China’s central bank pumps more liquidity into market
China’s central bank, the PBoC, has injected more than CNY850 billion (cca $124 B) of net liquidity into the financial system from the 21st to the 29th of the month.
This includes CNY352bn injected through daily open market operations and CNY500bn by lowering the Required Reserve Ratio (RRR) which took effect on 27 March.
According to an analysis form ING bank, these operations are occurring at the end of the first quarter because the volatility in global financial markets is not over. There may be some ups and downs ahead.
In China, loan growth for the year is usually booked in the first three months. This is a seasonal phenomenon and pushes up interbank interest rates at the end of the first quarter.
As the chart shows, the overnight SHIBOR touched 2.5% on 20 March, therefore, loan growth should continue to be very strong in March compared to 2022, even after the rapid growth in the first two months.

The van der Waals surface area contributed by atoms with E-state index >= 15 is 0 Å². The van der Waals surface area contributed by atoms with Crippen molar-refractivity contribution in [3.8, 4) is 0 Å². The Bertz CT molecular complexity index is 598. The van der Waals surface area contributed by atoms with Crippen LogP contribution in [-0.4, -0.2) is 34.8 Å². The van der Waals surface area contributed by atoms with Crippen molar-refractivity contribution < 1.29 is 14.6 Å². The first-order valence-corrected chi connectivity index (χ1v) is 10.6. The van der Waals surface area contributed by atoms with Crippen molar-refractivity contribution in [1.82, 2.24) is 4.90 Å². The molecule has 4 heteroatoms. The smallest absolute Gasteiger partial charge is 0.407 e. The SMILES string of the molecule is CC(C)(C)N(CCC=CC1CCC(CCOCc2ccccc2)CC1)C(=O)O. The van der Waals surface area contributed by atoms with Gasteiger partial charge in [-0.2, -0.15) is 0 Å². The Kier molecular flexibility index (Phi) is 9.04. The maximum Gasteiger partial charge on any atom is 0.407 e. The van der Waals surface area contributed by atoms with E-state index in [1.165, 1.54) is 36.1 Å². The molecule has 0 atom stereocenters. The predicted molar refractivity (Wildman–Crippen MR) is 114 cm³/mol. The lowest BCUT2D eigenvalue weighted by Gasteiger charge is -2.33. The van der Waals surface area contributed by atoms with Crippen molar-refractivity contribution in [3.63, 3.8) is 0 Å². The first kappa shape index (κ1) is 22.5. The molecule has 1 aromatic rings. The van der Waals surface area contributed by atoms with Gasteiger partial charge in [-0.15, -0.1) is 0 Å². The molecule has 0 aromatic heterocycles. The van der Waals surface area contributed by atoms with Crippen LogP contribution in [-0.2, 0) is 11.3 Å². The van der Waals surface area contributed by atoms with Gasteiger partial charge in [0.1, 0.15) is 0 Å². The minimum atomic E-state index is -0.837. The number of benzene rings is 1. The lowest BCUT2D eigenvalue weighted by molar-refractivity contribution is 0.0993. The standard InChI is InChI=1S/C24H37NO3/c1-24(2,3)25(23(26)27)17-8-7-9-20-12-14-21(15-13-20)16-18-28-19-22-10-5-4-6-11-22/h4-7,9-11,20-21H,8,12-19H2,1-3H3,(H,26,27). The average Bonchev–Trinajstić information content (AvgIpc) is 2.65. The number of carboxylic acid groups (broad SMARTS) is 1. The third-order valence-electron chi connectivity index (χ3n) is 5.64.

If this is the main reason for the PBoC’s big liquidity injection, this should be seen as a positive sign for economic growth.
China has a more open capital account than in the past and global events may have some impact on the Chinese market. As such, the PBoC may be cushioning any potential volatility. This is more of a precautionary measure and should not be over-interpreted.
The market is discussing a rate cut
The market is actively discussing that the PBoC will cut the 7D policy rate and the medium-term lending facility (MLF) rate, which are currently at 2.0% and 2.75%, respectively. The discussion has intensified, especially after the PBoC announced a cut in the RRR this month.
But, at least for the moment, there is no need for China to lower interest rates. The economy is recovering at this time, although not as fast as the market expected though this is due more to the market’s overestimation of the speed of the rebound.
External markets are weakening and export activity will be dampened. But China’s interest rate cuts will not help exports. Moreover, an excessively accommodative monetary policy may attract some unnecessary investments.
As the economy recovers more quickly in the second half of the year, interest rate cuts could pose a risk of economic overheating.